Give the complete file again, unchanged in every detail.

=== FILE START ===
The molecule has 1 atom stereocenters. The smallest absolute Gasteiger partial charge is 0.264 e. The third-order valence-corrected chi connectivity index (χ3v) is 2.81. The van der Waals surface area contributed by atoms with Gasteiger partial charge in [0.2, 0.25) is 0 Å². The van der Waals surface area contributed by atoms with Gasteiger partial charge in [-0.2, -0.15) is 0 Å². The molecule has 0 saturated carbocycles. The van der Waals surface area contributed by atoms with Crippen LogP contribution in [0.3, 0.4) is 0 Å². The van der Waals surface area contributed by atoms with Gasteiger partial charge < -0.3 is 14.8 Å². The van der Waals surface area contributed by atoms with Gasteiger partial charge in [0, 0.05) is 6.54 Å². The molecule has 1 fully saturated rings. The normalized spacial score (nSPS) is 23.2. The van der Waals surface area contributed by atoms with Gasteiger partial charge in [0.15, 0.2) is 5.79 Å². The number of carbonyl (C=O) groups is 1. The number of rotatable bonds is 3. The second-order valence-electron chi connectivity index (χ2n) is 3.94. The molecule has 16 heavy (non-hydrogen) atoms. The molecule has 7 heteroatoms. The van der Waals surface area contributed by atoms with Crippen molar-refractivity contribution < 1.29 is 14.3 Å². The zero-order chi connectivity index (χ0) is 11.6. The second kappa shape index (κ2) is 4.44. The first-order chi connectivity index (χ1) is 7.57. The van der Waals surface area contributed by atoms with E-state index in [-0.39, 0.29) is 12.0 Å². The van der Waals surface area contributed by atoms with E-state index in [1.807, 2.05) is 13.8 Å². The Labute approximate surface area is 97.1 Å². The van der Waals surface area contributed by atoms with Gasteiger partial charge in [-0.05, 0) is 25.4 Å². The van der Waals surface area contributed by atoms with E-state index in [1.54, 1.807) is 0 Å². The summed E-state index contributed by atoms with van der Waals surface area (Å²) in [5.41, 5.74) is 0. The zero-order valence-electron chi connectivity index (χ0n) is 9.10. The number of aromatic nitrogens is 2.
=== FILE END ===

The molecule has 1 atom stereocenters. The smallest absolute Gasteiger partial charge is 0.264 e. The third-order valence-corrected chi connectivity index (χ3v) is 2.81. The van der Waals surface area contributed by atoms with Gasteiger partial charge in [0.2, 0.25) is 0 Å². The van der Waals surface area contributed by atoms with Gasteiger partial charge in [-0.2, -0.15) is 0 Å². The molecule has 0 saturated carbocycles. The van der Waals surface area contributed by atoms with Crippen LogP contribution in [0.3, 0.4) is 0 Å². The van der Waals surface area contributed by atoms with Gasteiger partial charge < -0.3 is 14.8 Å². The van der Waals surface area contributed by atoms with Gasteiger partial charge in [0, 0.05) is 6.54 Å². The molecule has 1 fully saturated rings. The normalized spacial score (nSPS) is 23.2. The van der Waals surface area contributed by atoms with Gasteiger partial charge in [0.15, 0.2) is 5.79 Å². The number of carbonyl (C=O) groups is 1. The number of rotatable bonds is 3. The second-order valence-electron chi connectivity index (χ2n) is 3.94. The molecule has 16 heavy (non-hydrogen) atoms. The molecule has 7 heteroatoms. The van der Waals surface area contributed by atoms with Crippen molar-refractivity contribution < 1.29 is 14.3 Å². The zero-order chi connectivity index (χ0) is 11.6. The second kappa shape index (κ2) is 4.44. The first-order chi connectivity index (χ1) is 7.57. The van der Waals surface area contributed by atoms with E-state index in [-0.39, 0.29) is 12.0 Å². The van der Waals surface area contributed by atoms with E-state index in [1.807, 2.05) is 13.8 Å². The Labute approximate surface area is 97.1 Å². The van der Waals surface area contributed by atoms with Gasteiger partial charge in [-0.05, 0) is 25.4 Å². The van der Waals surface area contributed by atoms with E-state index in [1.54, 1.807) is 0 Å². The summed E-state index contributed by atoms with van der Waals surface area (Å²) in [5.41, 5.74) is 0. The zero-order valence-electron chi connectivity index (χ0n) is 9.10. The number of aromatic nitrogens is 2.